NHL

Flames remain in thick of playoff hunt thanks to goalie Jacob Markstrom

One quarter of the way through the regular season, Markstrom is the main reason why the inconsistent Flames remain in the thick of the NHL North Division playoff hunt.

Calgary GM invested $36 million US in netminder in free agency

Calgary Flames goaltender Jacob Markstrom (25) makes a save on Mark Scheifele (55) in Winnipeg on Feb. 1. (Fred Greenslade/The Canadian Press)

When NHL free agency opened last fall, Brad Treliving invested a tidy $36 million US in former Vancouver Canucks netminder Jacob Markstrom.

At the time, the Calgary Flames general manager received his share of criticism for spending that much dough — with a six-year term, no less — on a 31-year-old netminder likely on the back end of his career.

One quarter of the way through the regular season, Markstrom is the main reason why the inconsistent Flames (7-6-1) remain in the thick of the NHL North Division playoff hunt.

Brad Treliving, the son of Dragon's Den star Jim Treliving, seems to know when to splurge on a luxury item.

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"When Markie is out there, it's contagious throughout the team," says Calgary centre Sean Monahan. "A big save goes a long way. The bench gets up. The team kind of changes when you have a guy like that back there playing for you."

The Flames have arguably not had "a guy like that" in net since Finnish sensation Miikka Kiprusoff retired in 2013.

"He's won a lot of hockey games for us already, but we've got to help him out," Flames forward Dillon Dube says of Markstrom. "It is definitely nice to have him there, though, knowing that you can have a chance to win every single night.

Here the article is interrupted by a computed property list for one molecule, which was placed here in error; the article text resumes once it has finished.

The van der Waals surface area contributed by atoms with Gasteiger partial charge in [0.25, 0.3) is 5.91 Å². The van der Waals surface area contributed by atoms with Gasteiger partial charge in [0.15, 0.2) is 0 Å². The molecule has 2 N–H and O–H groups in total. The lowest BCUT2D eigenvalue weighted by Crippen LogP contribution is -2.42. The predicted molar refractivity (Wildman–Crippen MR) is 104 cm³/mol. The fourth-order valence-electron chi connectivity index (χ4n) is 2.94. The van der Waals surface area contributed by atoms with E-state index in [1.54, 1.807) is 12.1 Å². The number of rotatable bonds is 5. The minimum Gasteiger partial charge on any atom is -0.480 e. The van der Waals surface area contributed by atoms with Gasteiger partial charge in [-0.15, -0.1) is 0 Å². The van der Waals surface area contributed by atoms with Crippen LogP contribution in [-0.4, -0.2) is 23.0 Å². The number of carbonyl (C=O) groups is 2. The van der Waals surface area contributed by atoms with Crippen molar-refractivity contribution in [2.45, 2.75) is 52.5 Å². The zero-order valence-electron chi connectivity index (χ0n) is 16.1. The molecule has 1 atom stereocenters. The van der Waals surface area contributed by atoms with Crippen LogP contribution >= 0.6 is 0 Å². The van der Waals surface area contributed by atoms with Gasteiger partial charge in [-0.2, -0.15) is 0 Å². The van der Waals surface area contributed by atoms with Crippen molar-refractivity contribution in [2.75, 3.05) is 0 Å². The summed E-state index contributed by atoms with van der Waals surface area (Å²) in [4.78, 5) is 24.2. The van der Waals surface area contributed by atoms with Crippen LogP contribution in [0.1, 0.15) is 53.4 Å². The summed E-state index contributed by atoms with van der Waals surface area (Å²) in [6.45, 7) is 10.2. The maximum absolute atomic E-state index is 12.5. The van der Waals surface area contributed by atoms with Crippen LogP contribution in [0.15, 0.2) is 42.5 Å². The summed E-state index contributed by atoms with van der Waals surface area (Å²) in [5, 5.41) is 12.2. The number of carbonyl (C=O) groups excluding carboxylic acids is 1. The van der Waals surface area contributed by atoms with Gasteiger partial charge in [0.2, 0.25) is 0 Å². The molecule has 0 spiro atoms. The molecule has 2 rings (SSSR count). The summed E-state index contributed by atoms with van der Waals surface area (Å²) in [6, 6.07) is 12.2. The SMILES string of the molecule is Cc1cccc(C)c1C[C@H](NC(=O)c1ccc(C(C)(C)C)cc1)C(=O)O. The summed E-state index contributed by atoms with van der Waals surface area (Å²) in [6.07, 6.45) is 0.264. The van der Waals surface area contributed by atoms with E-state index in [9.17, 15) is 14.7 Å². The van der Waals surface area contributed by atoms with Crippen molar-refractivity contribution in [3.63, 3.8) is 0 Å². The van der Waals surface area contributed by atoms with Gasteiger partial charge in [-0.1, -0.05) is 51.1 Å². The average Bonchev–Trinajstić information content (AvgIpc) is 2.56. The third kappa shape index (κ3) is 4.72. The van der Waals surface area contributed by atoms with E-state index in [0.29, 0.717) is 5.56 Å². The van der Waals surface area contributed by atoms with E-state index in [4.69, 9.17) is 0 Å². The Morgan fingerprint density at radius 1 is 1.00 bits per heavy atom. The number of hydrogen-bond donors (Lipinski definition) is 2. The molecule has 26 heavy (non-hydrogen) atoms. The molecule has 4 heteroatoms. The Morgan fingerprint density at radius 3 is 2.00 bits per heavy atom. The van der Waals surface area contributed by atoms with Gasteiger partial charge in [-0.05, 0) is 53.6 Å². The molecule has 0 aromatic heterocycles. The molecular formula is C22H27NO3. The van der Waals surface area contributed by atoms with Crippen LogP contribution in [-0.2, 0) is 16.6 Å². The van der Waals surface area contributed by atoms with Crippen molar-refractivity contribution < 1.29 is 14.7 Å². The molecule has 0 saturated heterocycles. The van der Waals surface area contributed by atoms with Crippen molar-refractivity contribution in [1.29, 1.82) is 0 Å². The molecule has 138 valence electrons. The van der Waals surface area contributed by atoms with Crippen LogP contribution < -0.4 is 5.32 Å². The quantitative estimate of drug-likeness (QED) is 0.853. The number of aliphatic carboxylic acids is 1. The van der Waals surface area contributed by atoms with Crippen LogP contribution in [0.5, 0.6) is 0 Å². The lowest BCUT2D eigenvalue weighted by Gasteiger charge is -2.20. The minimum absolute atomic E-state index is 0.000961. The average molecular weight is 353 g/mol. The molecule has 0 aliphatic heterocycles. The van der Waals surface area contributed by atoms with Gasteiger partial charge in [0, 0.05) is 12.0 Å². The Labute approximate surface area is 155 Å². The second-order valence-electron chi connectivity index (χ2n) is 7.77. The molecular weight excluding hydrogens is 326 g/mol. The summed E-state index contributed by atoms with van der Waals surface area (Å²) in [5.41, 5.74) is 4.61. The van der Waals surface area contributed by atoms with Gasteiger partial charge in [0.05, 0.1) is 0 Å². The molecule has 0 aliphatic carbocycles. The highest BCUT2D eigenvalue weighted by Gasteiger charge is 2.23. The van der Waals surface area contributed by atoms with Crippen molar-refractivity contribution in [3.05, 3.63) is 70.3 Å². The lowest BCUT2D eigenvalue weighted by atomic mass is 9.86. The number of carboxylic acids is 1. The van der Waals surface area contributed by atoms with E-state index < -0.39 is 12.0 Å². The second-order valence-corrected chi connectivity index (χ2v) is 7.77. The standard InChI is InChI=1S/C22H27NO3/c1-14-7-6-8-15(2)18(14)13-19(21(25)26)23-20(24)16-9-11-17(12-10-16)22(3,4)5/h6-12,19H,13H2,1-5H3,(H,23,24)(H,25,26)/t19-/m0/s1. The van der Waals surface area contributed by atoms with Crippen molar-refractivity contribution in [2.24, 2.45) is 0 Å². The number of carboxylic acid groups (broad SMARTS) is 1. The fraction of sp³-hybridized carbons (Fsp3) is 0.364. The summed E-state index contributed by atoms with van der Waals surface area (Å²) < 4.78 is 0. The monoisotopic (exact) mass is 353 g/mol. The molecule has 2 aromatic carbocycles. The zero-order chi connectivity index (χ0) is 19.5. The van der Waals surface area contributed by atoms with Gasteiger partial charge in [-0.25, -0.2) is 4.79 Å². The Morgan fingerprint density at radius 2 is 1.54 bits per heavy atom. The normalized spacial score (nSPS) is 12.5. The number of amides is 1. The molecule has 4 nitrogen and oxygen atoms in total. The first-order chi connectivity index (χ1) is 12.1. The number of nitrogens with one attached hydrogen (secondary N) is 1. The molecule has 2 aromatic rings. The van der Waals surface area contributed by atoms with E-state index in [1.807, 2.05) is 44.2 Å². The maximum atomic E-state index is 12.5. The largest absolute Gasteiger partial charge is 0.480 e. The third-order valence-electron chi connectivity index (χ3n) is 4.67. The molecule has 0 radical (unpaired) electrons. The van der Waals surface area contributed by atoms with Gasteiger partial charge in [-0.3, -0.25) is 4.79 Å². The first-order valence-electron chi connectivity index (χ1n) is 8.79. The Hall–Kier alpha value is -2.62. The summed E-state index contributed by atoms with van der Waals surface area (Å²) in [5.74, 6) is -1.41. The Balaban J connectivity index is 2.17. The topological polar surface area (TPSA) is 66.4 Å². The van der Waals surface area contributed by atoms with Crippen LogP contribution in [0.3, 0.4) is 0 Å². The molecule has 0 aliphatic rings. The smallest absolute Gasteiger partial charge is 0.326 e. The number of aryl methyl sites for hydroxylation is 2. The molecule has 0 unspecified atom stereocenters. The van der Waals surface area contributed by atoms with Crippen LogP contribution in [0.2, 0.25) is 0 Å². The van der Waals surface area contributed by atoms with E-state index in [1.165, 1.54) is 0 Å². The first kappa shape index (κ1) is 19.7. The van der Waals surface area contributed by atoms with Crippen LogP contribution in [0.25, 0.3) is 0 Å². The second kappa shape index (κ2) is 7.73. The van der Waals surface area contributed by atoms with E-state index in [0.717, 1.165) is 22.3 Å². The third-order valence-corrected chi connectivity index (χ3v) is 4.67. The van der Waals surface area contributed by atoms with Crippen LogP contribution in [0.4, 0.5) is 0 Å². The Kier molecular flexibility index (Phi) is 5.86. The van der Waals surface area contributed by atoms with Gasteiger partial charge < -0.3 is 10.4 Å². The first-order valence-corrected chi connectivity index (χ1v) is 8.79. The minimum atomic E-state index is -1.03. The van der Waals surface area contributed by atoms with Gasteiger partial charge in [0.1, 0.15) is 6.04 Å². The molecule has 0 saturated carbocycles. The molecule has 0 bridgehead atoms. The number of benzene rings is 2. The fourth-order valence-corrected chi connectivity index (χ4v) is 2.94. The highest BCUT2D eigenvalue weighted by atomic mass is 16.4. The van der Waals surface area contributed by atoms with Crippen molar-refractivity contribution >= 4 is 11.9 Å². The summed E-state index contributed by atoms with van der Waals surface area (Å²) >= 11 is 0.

A second-round (31st overall) pick of the Florida Panthers in 2008, the late-blooming Markstrom oozes quiet confidence in the blue paint. At 6-foot-6, 206 pounds, he swoops from side-to-side with ease and repeatedly repels high-grade chances from close range.

His stats line is evidence of his nightly heroics with a goals-against-average of 2.33 and a .925 save percentage.

"He's always keeping us in it," says Flames forward Andrew Mangiapane. "In every game, he makes big, timely saves when needed.

"It gives the whole team confidence that if we make a bad play or a turnover, he's always back there to be our last line of defence."

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Markstrom produced more big saves than the highlight reel could possibly show on Saturday, stopping 43-of-45 shots in a 3-1 loss to the Canucks.

"Vancouver is a desperate team, and they threw a lot of pucks at the net and there's a lot of volume," Markstrom says. "But, you know, at the end of the day it's my job to stop the puck.

"It's frustrating for me to feel like I'm playing a really good game and then five minutes left not come up with one more save to at least take it to overtime and get a point and give the team a chance."

It's easy to see why Markstrom's teammates like him. The veteran is quick to heap praise on others, and he accepts responsibility for losses even when he has no business doing so.

"He's a good man to have around a team," says Flames head coach Geoff Ward. "He's got the mental makeup of a starting goaltender. He's pretty unflappable."

Markstrom's back-up David Rittich, an all-star in 2020, is attempting to rebuild his confidence, losing both of his starts this season. So if the No. 1 guy misses time due to injury, Calgary could be in trouble.

As long as Markstrom is healthy, the Flames are legitimate contenders for a playoff spot — even in the talent-laden North Division.

"He's proven to be durable over his career, so you know he can log a lot of minutes," Ward says. "He's earned the trust of our team very, very quickly because of his work ethic, because he's such a professional and because he gives our guys a chance to win."

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